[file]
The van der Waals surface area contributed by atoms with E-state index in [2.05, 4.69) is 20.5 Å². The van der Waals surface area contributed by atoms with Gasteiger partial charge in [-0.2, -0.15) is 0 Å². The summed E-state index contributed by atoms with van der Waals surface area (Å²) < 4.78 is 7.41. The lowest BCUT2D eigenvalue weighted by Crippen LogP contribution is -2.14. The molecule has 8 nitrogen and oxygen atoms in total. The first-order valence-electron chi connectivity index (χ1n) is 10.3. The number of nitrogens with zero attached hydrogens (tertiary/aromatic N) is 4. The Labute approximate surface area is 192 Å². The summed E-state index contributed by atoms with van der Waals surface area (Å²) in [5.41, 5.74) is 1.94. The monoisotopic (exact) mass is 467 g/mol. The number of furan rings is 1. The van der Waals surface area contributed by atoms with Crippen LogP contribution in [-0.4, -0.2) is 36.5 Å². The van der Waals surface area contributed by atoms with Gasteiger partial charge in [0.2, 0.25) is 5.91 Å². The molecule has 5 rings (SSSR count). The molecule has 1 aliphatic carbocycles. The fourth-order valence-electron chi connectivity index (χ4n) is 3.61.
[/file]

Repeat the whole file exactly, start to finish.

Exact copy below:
The van der Waals surface area contributed by atoms with E-state index in [2.05, 4.69) is 20.5 Å². The van der Waals surface area contributed by atoms with Gasteiger partial charge in [-0.2, -0.15) is 0 Å². The summed E-state index contributed by atoms with van der Waals surface area (Å²) < 4.78 is 7.41. The lowest BCUT2D eigenvalue weighted by Crippen LogP contribution is -2.14. The molecule has 8 nitrogen and oxygen atoms in total. The first-order valence-electron chi connectivity index (χ1n) is 10.3. The number of nitrogens with zero attached hydrogens (tertiary/aromatic N) is 4. The Labute approximate surface area is 192 Å². The summed E-state index contributed by atoms with van der Waals surface area (Å²) in [5.41, 5.74) is 1.94. The monoisotopic (exact) mass is 467 g/mol. The number of furan rings is 1. The van der Waals surface area contributed by atoms with Crippen LogP contribution in [-0.4, -0.2) is 36.5 Å². The van der Waals surface area contributed by atoms with Gasteiger partial charge in [0.2, 0.25) is 5.91 Å². The molecule has 5 rings (SSSR count). The molecule has 1 aliphatic carbocycles. The fourth-order valence-electron chi connectivity index (χ4n) is 3.61.